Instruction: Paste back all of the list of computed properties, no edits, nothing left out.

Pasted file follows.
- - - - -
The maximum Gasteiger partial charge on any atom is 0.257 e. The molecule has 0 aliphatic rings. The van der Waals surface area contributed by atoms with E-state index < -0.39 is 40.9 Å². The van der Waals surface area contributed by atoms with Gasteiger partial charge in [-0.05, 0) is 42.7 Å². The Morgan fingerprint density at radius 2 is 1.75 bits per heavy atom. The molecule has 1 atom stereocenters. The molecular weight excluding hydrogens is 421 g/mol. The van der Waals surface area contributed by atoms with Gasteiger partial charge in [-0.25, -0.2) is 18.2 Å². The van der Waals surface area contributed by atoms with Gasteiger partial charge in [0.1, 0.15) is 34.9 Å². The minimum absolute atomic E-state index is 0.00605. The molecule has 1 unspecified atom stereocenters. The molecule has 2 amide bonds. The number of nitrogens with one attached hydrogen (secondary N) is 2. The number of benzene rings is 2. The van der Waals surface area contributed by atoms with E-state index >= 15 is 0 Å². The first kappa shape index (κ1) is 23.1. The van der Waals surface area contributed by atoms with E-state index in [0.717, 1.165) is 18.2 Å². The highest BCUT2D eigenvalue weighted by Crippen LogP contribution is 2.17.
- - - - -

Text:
The maximum Gasteiger partial charge on any atom is 0.257 e. The molecule has 0 aliphatic rings. The van der Waals surface area contributed by atoms with E-state index < -0.39 is 40.9 Å². The van der Waals surface area contributed by atoms with Gasteiger partial charge in [-0.05, 0) is 42.7 Å². The Morgan fingerprint density at radius 2 is 1.75 bits per heavy atom. The molecule has 1 atom stereocenters. The molecular weight excluding hydrogens is 421 g/mol. The van der Waals surface area contributed by atoms with Gasteiger partial charge in [-0.25, -0.2) is 18.2 Å². The van der Waals surface area contributed by atoms with Gasteiger partial charge in [0.1, 0.15) is 34.9 Å². The minimum absolute atomic E-state index is 0.00605. The molecule has 1 unspecified atom stereocenters. The molecule has 2 amide bonds. The number of nitrogens with one attached hydrogen (secondary N) is 2. The number of benzene rings is 2. The van der Waals surface area contributed by atoms with E-state index >= 15 is 0 Å². The first kappa shape index (κ1) is 23.1. The van der Waals surface area contributed by atoms with E-state index in [0.717, 1.165) is 18.2 Å². The highest BCUT2D eigenvalue weighted by Crippen LogP contribution is 2.17.